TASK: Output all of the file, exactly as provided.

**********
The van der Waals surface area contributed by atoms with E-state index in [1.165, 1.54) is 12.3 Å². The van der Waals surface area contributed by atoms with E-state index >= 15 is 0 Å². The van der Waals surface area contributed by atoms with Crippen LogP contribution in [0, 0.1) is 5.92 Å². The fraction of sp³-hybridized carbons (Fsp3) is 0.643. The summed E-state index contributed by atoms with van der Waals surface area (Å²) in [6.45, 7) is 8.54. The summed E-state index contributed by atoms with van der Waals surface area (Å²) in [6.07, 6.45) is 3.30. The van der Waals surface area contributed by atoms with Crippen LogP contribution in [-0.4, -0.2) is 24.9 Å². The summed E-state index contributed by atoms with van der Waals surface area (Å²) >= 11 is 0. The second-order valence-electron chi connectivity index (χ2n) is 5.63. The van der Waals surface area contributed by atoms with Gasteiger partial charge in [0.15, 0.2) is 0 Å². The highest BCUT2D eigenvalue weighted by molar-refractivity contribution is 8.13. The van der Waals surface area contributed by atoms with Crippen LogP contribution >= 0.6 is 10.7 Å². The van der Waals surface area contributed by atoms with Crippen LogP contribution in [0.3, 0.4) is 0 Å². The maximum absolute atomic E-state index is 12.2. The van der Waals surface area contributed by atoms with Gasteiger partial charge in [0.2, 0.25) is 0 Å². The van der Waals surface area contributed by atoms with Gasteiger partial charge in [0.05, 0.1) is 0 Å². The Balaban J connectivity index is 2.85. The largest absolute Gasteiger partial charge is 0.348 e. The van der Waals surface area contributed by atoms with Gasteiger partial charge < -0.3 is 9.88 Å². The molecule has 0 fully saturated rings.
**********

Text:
The van der Waals surface area contributed by atoms with E-state index in [1.165, 1.54) is 12.3 Å². The van der Waals surface area contributed by atoms with E-state index >= 15 is 0 Å². The van der Waals surface area contributed by atoms with Crippen LogP contribution in [0, 0.1) is 5.92 Å². The fraction of sp³-hybridized carbons (Fsp3) is 0.643. The summed E-state index contributed by atoms with van der Waals surface area (Å²) in [6.45, 7) is 8.54. The summed E-state index contributed by atoms with van der Waals surface area (Å²) in [6.07, 6.45) is 3.30. The van der Waals surface area contributed by atoms with Crippen LogP contribution in [-0.4, -0.2) is 24.9 Å². The summed E-state index contributed by atoms with van der Waals surface area (Å²) >= 11 is 0. The second-order valence-electron chi connectivity index (χ2n) is 5.63. The van der Waals surface area contributed by atoms with Gasteiger partial charge in [0.15, 0.2) is 0 Å². The highest BCUT2D eigenvalue weighted by molar-refractivity contribution is 8.13. The van der Waals surface area contributed by atoms with Crippen LogP contribution >= 0.6 is 10.7 Å². The van der Waals surface area contributed by atoms with Crippen LogP contribution in [0.3, 0.4) is 0 Å². The maximum absolute atomic E-state index is 12.2. The van der Waals surface area contributed by atoms with Gasteiger partial charge in [0.2, 0.25) is 0 Å². The van der Waals surface area contributed by atoms with Gasteiger partial charge in [0.05, 0.1) is 0 Å². The Balaban J connectivity index is 2.85. The largest absolute Gasteiger partial charge is 0.348 e. The van der Waals surface area contributed by atoms with Gasteiger partial charge < -0.3 is 9.88 Å². The molecule has 0 fully saturated rings.